Why Hire a Pet Sitter?
All pets are unique and have varying individual needs, but all pets rely on the comfort and security of their home, family and daily routine. Using a pet sitter allows your pets to remain in familiar surroundings and to maintain a normal schedule. Pet sitters become part of the family - trusted caregivers who visit your home and provide individualized loving attention to your pets and home. Pet sitters provide not only food, water, exercise and medications, but also play time, petting and sweet talk. Pet sitters follow the routine you have established with your pets. Your home benefits from the extra security with routine visits to your home daily. Newspapers and mail promptly collected, porch lights turned on and off, blinds and drapes adjusted, trash curbed for collection and interior lights rotated.
So don't go on vacation and send your best friend to the Kitty Corral or Puppy Prison. You'll be in Tahiti having the time of your life, while Spot and Fluffy could be in a cellblock next to a gang of yippy-yappy canines or cats with long mean claws ready for pouncing. Have a pet sitter visit Spot and Fluffy in the comfort of his/her home, and you'll have peace of mind. This way Spot & Fluffy won't be searching for a pair of ruby red slippers while barking/meowing "There's no place like home!"
Sizing Up a Prospective Pet Sitter
- Ask to see proof of current insurance and/or bonding.
- Ask for client references and check them.
- How long has the pet sitter been in business?
- How much pet experience does that sitter have?
- Do they know animal first aid and CPR?
- What if weather prevents the sitter from getting to your house?
- What does the sitter do if there is an emergency and your veterinarian's office is closed?
- Does the sitter have a written service contract and pet information form?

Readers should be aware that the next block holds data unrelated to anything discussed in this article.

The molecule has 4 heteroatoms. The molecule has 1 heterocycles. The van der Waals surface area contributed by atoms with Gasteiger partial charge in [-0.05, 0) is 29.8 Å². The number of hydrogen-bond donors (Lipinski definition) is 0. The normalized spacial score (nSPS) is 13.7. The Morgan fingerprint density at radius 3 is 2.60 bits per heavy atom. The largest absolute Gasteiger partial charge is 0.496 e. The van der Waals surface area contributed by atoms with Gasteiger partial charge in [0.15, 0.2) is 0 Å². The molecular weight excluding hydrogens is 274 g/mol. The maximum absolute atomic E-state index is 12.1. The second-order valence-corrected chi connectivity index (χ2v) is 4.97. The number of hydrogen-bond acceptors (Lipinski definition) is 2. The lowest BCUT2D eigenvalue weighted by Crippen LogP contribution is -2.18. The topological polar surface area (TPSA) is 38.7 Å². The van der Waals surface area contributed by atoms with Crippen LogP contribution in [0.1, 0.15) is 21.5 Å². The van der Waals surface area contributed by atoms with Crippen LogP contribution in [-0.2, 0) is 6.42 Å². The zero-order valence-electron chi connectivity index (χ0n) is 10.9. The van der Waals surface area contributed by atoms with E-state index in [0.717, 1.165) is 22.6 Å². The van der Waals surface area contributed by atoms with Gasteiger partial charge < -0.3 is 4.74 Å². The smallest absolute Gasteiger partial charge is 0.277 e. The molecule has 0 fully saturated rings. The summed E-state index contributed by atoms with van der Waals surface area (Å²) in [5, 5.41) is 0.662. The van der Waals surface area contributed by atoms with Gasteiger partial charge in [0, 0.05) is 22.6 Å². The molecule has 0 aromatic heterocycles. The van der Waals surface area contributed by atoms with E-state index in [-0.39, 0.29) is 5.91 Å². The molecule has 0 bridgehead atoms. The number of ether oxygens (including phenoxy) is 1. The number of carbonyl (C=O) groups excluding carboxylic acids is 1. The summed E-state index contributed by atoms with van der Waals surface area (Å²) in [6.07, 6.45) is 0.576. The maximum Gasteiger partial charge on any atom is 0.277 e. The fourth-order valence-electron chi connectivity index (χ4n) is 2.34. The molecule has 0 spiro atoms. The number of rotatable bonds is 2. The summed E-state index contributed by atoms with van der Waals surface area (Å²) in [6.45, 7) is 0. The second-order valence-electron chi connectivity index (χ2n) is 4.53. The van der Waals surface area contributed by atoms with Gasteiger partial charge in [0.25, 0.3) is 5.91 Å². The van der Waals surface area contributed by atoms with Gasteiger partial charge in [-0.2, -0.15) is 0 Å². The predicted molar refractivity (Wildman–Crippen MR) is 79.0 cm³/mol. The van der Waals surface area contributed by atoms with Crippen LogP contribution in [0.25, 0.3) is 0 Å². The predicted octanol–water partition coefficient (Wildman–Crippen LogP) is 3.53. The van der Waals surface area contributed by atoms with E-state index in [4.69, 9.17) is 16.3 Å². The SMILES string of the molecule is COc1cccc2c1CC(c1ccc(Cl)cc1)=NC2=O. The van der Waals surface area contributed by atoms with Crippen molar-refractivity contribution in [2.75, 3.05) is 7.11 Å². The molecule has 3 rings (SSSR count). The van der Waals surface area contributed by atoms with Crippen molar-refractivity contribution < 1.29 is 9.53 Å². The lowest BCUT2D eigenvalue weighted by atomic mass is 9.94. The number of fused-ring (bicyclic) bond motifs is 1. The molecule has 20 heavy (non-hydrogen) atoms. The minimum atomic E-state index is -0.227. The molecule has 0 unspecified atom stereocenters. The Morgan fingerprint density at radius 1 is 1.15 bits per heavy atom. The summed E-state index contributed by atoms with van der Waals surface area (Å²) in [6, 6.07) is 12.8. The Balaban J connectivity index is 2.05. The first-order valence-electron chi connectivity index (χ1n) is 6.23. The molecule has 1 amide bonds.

- Sitter should ask for your pet's routine on eating, sleeping, potty breaks, walking, exercise, medications, medical history, hiding places, favorite toys, problems such as barking or chewing, vaccination history, your veterinarian's place of business and telephone number.
- Ask how long are your sitter's visits.
- Ask how you will communicate in case of an emergency.
Help Your Sitter
- Have plenty of food and medications on hand.
- Purchase extra kitty litter.
- Put all pet supplies out in one area in plain sight. Leashes, bowls, treats, foods, medications, litter, cleaning supplies- broom, dustpan, vacuum, paper towels, carpet cleaner, plastic bags, watering cans, extra bedding, towels to wipe wet paws, etc.
- Clearly label medication instructions and schedule.
- Leave a well worn T-shirt with your comforting scent.
- Schedule interview at medication time if possible, so that the sitter can witness your routine.
- In multi-pet households, photos of each pet labeled with names placed in a file folder with medical records.
- Tell the truth- don't hedge about aggression or biting history. Forewarned is forearmed.
- Update emergency information and any changes in pet routine.
- Make sure all animals' collars have current tags.
- Have all emergency numbers (the way to reach you or a trusted friend in case of emergency, and your vet's number) written on a single sheet of paper in plain view.
- Call your pet sitter as soon as you get back home. This way your sitter knows that you are safe and your pets are being taken care of by you.
- Be sure your instructions are clear and comprehensive.